Translations Blog

Rachel Hornbeak

June 06, 2019

Fueled by the rapidly growing e-commerce sector, increased activity at the Port of Houston, and the city’s continued high population growth, demand for industrial real estate product in Houston has kept vacancy rates low and pushed the construction pipeline to an all-time high of 21.2 million square feet across the metro.

While industrial construction activity has been dominated by build-to-suit activity over the past few years, developers are modifying their strategy to get ahead of requirements with a wave of speculative construction. As a result, the current industrial construction pipeline is 74% speculative space, totaling 15.7 million square feet set to deliver over the next 18 months – an increase of 268% year over year. While that may seem like a staggering number, the dynamic growth in the market is needed as e-commerce chases rooftops and Houston evolves into a hub to serve the growing Austin and San Antonio markets. Industrial construction activity is most prominent in the following submarkets:

North Submarket – Driven by proximity to George Bush Intercontinental Airport and the rapid expansion of The Woodlands and surrounding communities, the submarket has expanded from 85.6 million square feet to 95.3 million square feet over the previous five years. This growth has been fueled by tenants such as Coca-Cola, Grocers Supply and Conn’s HomePlus committing to large blocks of space. Currently, the submarket has 7 million square feet under construction across a total of 37 projects with 4.3 million square feet of speculative industrial construction.

Largest Construction Projects

Northwest Submarket – The Northwest submarket has long been Houston’s top performer with the ability for properties to serve Cypress, The Woodlands and Katy. As a preferred location, the Northwest market accounts for 31.5% of Houston’s total industrial real estate supply. Large users such as Home Depot, Southern Glazer’s, and Goodman Manufacturing have signed leases for industrial space in the Northwest submarket. Limited land availability has slowed growth in this market; yet, it still accounts for 3.4 million square feet under construction across 28 total projects with 3 million square feet of that being speculative industrial construction. This includes Sam Houston Distribution Center, a speculative industrial project by Transwestern Development Company.



Largest Construction Projects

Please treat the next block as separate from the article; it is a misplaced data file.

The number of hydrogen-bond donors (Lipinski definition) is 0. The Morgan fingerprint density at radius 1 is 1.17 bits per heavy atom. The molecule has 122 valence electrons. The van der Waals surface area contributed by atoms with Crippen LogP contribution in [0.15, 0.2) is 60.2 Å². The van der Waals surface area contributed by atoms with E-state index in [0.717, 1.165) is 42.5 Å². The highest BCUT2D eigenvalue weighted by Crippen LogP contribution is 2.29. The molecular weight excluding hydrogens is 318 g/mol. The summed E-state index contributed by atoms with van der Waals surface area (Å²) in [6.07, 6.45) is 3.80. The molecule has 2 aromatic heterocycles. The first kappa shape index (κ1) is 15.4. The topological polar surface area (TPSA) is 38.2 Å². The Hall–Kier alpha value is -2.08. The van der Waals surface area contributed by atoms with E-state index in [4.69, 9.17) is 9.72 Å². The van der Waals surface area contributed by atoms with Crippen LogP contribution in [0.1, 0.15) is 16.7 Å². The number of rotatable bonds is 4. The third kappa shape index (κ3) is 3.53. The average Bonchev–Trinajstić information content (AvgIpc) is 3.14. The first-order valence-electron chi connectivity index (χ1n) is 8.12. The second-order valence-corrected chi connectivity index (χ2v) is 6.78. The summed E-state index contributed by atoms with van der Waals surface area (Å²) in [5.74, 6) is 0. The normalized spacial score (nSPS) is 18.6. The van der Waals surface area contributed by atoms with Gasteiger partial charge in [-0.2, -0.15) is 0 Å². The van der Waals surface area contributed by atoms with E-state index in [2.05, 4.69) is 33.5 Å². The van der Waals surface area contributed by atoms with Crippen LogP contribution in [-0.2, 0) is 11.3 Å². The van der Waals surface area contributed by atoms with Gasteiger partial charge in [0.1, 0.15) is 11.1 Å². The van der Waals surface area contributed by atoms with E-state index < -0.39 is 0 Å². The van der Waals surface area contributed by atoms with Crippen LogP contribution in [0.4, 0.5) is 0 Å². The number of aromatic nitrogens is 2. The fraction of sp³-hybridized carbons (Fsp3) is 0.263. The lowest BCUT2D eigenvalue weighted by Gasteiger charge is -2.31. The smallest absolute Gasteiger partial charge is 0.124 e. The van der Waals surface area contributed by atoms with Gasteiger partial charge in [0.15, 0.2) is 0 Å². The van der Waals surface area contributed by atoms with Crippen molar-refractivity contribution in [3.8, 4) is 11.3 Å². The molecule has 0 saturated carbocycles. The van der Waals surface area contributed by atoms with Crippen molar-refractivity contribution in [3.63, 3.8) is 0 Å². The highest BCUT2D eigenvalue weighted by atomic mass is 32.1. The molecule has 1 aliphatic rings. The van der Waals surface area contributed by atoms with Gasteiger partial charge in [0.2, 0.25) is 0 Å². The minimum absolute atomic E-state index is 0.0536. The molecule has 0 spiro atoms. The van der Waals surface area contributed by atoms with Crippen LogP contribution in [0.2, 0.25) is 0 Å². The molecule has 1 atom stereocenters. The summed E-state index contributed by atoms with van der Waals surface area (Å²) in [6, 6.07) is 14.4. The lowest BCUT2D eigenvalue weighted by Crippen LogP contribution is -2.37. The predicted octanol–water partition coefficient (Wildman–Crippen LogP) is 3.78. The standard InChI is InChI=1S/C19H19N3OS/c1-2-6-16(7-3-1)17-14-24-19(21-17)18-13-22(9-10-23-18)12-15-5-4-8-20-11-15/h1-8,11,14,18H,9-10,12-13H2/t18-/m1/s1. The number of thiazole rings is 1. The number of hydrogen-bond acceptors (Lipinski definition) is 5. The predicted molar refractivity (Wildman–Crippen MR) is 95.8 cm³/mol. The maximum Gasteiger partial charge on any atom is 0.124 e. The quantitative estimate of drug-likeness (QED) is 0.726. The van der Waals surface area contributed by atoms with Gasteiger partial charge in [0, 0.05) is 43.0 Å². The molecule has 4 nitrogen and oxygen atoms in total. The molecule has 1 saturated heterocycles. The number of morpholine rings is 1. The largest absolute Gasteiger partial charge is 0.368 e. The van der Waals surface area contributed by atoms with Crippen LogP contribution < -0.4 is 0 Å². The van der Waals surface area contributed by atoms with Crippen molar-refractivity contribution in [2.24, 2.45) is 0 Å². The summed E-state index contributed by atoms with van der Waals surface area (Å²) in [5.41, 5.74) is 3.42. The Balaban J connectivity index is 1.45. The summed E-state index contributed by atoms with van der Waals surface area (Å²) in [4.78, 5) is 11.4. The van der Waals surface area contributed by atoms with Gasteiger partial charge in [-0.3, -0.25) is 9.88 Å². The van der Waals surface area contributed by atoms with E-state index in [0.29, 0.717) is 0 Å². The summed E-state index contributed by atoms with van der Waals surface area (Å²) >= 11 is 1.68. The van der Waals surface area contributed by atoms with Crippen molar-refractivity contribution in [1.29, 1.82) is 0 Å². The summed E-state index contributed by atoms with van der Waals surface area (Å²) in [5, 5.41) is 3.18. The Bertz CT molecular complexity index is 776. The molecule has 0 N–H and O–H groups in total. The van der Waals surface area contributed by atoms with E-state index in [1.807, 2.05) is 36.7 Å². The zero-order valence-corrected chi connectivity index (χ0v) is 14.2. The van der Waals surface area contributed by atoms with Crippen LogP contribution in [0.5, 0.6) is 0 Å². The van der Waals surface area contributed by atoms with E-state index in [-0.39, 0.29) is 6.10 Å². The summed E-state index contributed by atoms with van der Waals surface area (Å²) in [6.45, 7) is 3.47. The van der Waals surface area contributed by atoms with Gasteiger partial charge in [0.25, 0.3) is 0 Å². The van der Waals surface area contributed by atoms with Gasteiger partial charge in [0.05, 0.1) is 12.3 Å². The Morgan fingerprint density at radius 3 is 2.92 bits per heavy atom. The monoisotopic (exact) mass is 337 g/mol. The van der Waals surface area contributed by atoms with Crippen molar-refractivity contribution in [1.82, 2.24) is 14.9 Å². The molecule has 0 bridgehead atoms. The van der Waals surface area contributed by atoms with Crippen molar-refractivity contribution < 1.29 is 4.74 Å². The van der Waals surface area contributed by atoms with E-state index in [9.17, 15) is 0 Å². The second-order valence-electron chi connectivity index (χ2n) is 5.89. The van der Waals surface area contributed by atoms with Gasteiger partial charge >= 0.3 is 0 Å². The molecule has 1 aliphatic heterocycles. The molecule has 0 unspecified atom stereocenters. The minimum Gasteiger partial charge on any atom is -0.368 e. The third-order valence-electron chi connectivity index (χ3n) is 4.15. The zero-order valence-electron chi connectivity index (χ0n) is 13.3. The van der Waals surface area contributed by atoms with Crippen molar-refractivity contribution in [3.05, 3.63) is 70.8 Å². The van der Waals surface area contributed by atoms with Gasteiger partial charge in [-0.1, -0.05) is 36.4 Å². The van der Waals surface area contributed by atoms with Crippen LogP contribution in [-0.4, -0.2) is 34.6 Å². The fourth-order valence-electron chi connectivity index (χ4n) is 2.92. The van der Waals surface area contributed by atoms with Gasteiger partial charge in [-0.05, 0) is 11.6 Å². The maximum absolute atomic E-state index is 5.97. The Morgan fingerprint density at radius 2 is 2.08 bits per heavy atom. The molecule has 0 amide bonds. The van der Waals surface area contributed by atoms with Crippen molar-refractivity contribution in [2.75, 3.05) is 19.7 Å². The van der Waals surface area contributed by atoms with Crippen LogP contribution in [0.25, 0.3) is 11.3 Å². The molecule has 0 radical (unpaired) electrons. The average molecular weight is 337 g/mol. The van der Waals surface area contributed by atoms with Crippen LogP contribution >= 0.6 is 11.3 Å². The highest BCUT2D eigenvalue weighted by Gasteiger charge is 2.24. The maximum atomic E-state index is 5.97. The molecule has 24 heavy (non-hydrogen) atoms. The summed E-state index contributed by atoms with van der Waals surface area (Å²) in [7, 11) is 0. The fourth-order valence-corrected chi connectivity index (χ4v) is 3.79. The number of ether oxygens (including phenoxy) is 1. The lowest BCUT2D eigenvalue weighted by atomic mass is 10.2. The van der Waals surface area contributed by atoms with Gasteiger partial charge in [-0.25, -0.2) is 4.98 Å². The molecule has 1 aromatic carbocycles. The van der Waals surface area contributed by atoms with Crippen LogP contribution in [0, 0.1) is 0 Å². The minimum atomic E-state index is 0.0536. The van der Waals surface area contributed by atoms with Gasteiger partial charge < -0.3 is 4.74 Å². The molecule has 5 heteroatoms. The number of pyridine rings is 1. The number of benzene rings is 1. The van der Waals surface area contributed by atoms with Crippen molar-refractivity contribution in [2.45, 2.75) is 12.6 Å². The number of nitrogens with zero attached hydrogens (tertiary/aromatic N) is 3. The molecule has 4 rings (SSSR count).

Southeast Submarket – The Southeast submarket serves the Port of Houston and, as is the case with the Northwest, is one of the top performers in the city, comprising 17.6% of the overall market. With increased trade volume going through the Port of Houston and growth expected to continue, demand for industrial space for rent in the Southeast remains high with tenants such as Plastic Bagging & Packaging, Valvoline and Plantgistix inking recent deals. As such, a total of 5.6 million square feet is under construction across a total of 21 projects with 4.6 million square feet of speculative industrial construction.

Largest Construction Projects

Southwest Submarket – The Southwest submarket is one of the smaller industrial markets in the city as geographical coverage from the Southeast is tightly centered around the Sugar Land/Missouri City area. That said, the buying power of the area has drawn major tenants such as Best Buy, Men’s Warehouse and FedEx. Strong leasing activity from major retailers has resulted in an uptick in industrial construction with 4.1 million square feet underway across 41 total projects with 3.1 million square feet of speculative construction. This includes the Southwest Commerce Center, a speculative industrial project by Transwestern Development Company.

Largest Construction Projects

The heightened industrial construction activity has shown no signs of slowing. Correspondingly, rents are anticipated to remain stable while vacancy will likely tick up slightly due to the high speculative industrial construction.

Rachel Hornbeak assists the Houston research team in analyzing the local real estate market and economy to identify trends and opportunities.



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